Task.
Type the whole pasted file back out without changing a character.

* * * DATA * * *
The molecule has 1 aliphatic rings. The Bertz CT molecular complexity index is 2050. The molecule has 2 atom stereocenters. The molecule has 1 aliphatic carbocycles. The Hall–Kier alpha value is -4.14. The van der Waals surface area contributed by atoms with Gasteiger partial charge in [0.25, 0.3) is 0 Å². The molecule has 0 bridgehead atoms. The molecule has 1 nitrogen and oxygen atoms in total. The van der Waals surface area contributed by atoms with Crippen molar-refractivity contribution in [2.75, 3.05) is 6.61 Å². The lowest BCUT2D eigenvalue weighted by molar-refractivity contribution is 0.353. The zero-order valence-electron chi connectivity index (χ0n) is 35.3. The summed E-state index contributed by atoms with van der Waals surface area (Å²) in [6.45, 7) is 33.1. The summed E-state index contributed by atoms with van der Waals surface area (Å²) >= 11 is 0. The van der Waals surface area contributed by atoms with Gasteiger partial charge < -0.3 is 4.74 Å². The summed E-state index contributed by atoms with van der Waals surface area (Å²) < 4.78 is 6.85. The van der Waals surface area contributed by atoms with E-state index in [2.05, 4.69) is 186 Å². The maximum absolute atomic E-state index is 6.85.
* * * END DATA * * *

The molecule has 1 aliphatic rings. The Bertz CT molecular complexity index is 2050. The molecule has 2 atom stereocenters. The molecule has 1 aliphatic carbocycles. The Hall–Kier alpha value is -4.14. The van der Waals surface area contributed by atoms with Gasteiger partial charge in [0.25, 0.3) is 0 Å². The molecule has 0 bridgehead atoms. The molecule has 1 nitrogen and oxygen atoms in total. The van der Waals surface area contributed by atoms with Crippen molar-refractivity contribution in [2.75, 3.05) is 6.61 Å². The lowest BCUT2D eigenvalue weighted by molar-refractivity contribution is 0.353. The zero-order valence-electron chi connectivity index (χ0n) is 35.3. The summed E-state index contributed by atoms with van der Waals surface area (Å²) in [6.45, 7) is 33.1. The summed E-state index contributed by atoms with van der Waals surface area (Å²) >= 11 is 0. The van der Waals surface area contributed by atoms with Gasteiger partial charge < -0.3 is 4.74 Å². The summed E-state index contributed by atoms with van der Waals surface area (Å²) < 4.78 is 6.85. The van der Waals surface area contributed by atoms with E-state index in [2.05, 4.69) is 186 Å². The maximum absolute atomic E-state index is 6.85.